“Modelling is a tough industry to break into for anyone. They have a particular look that they are after and sometimes even if you’re pretty, you might not have the ‘look’ they want. I discovered this first hand when I was 15. I walked into a large agency, after friends and family encouraged me to have a go, and after taking a brief look at me the agent said abruptly, “We already have 3 other dark girls on our books” so I wasn’t signed.
It got me thinking; well, how many white girls do you have on your books? At the time it really hurt my feelings, but I managed to rustle up enough confidence to apply for Australia’s Next Top Model in 2011 and I got through! Funnily enough as soon as I was noticed the same agent was suddenly interested in me. Needless to say- I didn’t sign with them. “
How would you describe your experiences with Makeup Artists?
“Every girl wants to feel beautiful and special. Getting your makeup done can be exciting and inspiring, however, too often I step off the makeup chair looking like an alien! They either don’t have my skin tone in their kit or they seem really nervous working on me. Even on huge productions and runway shows I’ve had makeup artists who despite being lovely people, try using techniques and products that are suitable for pale complexions.
You can’t help feeling a little left out when all the other girls are looking 110% and you have some white foundation and sparkles on your face. I guess they just haven’t been taught how to work on dark skin but these days I always carry my makeup with me to jobs so even if the artist doesn’t have my skin tones I can always lend them mine, haha!”
This editorial spread has our models dressed up in high fashion wearing platinum blonde wigs. The aim of the shoot was to visually provoke the conversation of cultural identity and awareness. Anthropologists have long said that our skin tone is merely a geographic representation of our heritage.
In the words of Amanda Stenberg, best known for her role as ‘Rue’ in ‘The Hunger Games’
“There is a strong connection between physical appearance and culture. Take black hair for example, black hair = black culture. Black culture includes hip hop and rap which have come to be representative of an affirmation of the African identity. Hip hop stems from struggle, from jazz and blues which African Americans created to retain humanity in the face of adversity. When the early 2000’s adopted R&B as part of pop culture, black culture became popular as well. Hence forth integration of corn rows and braids were adopted and in 2013 saw their way onto high fashion runways – but, low and behold, with white models. Unwittingly the beauty industry can be interpreted as contributing to institutionalised oppression of a minority.”
Makeup Artists must also be culture conscious. For this reason the Huxley School of Makeup offers specific classes that focus on makeup design and application for dark skin. Students can discover makeup techniques suitable for dark skin while also giving them the opportunity to work on dark skinned people.
The Huxley School of Makeup Director, Michael Huxley says “It is vitally important that as an ethically responsible education provider, we offer a diverse array of modules to suit the requirements of our industry. Our students must be prepared for the real world and able to work on all people regardless of their colour, age or ethnicity. There is so much more to makeup than slapping on some foundation!”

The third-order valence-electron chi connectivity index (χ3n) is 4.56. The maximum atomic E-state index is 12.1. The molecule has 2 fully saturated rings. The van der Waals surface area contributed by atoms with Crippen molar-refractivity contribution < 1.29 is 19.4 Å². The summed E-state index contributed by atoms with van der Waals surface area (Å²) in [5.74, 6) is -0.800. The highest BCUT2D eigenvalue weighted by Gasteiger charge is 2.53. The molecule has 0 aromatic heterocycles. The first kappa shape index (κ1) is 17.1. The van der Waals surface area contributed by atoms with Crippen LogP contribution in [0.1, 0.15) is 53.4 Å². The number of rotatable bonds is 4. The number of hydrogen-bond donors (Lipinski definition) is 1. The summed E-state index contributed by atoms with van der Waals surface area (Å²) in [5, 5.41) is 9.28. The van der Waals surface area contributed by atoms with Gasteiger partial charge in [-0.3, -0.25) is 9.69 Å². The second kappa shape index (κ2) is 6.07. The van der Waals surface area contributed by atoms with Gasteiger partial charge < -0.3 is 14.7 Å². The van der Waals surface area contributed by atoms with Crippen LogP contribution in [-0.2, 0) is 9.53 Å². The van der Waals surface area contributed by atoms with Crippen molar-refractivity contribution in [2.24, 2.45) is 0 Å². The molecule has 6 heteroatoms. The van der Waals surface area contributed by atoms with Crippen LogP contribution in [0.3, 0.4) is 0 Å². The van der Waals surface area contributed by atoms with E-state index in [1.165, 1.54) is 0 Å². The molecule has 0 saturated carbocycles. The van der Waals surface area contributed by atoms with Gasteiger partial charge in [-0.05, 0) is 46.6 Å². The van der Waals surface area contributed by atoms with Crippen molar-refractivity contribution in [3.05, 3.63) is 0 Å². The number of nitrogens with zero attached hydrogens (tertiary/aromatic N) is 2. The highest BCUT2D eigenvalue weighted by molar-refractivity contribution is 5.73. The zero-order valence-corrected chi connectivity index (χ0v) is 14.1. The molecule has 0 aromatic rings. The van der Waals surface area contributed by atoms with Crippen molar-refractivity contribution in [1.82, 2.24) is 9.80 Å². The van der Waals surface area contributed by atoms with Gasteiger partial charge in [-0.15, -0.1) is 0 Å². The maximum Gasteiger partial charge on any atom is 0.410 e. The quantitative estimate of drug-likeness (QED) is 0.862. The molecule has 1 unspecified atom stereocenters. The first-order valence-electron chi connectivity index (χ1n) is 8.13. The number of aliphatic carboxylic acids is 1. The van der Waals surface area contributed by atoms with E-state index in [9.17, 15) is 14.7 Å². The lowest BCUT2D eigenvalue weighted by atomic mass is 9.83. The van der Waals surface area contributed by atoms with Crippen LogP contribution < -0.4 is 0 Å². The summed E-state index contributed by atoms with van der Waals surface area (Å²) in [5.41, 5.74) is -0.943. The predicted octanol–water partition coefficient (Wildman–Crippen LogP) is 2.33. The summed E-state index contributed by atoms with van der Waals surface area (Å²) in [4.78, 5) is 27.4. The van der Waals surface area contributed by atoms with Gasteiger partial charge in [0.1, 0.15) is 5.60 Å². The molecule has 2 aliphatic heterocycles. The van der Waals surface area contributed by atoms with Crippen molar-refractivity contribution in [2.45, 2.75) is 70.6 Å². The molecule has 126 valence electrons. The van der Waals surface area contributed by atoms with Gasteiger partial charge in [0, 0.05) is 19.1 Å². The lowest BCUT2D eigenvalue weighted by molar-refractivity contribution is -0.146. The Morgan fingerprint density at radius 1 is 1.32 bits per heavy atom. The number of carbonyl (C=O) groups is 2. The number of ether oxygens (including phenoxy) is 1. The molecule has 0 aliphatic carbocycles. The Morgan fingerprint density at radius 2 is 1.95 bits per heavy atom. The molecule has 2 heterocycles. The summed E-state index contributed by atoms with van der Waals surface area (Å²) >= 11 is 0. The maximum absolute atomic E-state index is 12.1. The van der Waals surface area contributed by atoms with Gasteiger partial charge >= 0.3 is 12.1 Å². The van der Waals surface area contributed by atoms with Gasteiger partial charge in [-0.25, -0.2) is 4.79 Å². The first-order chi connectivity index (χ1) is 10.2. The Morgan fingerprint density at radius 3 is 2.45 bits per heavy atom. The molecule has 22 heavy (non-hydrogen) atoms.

Looking at these images I see the resonance of a minority which instead of revolving around a repressive vibe, highlights one of strength, femininity and power. Perception of what constitutes beauty is decided by the majority – therefore anything out of the ordinary clashes. This perceptual void between the accepted and reality is what the photographer Dan Malloy and Michael Huxley with his art direction, have so successfully captured.
There is no sense pretending people are not biologically varied or that people don’t notice the differences but we can highlight these differences and flip the perspective. Those who do belong to persecuted groups need to recognise that all those groups combined make the word ‘minority’ inaccurate.
Together we are the majority.
MODEL LEFT – MOOSHI
DRESS – CAMILLA
MODEL RIGHT – SHOWDEAR
JACKET – ELIZABETH & JAMES
JEANS – PAIGE DENIM
BRALETTE – SJ LINGERIE
CLOTHES AVAILABLE AT ANOTHER LOVE
MODEL – NEO
BODY SUIT – SJ LINGERIE
NEO (NYAJAME NEO BOL) @five twenty model management
SHOWDEAR BUOMB GALOU – @hunter model management
MOOSHI (NYAMOUCH JOHN DENG BOL – @mirror mirror agency
FASHION PROVIDED BY:
A huge congratulations to all of last semesters students on graduating from Huxley School of Makeup.
Last semester we had some amazing collaborations with Barnes, Kryolan, Moana Bikini, Queen of Luna, Eye of Horus and LUV Bridal. We also had work experience opportunities for students at Warner Bros. Movie World, Haven Collective, Brisbane Race Day and Bond University.
Your journey begins here!
Do you have what it takes to become a HUXLEY student? Apply for a position in one of our famous courses for your chance to be amoungst the carefully selected applicants on their way to becoming a Professional MUA!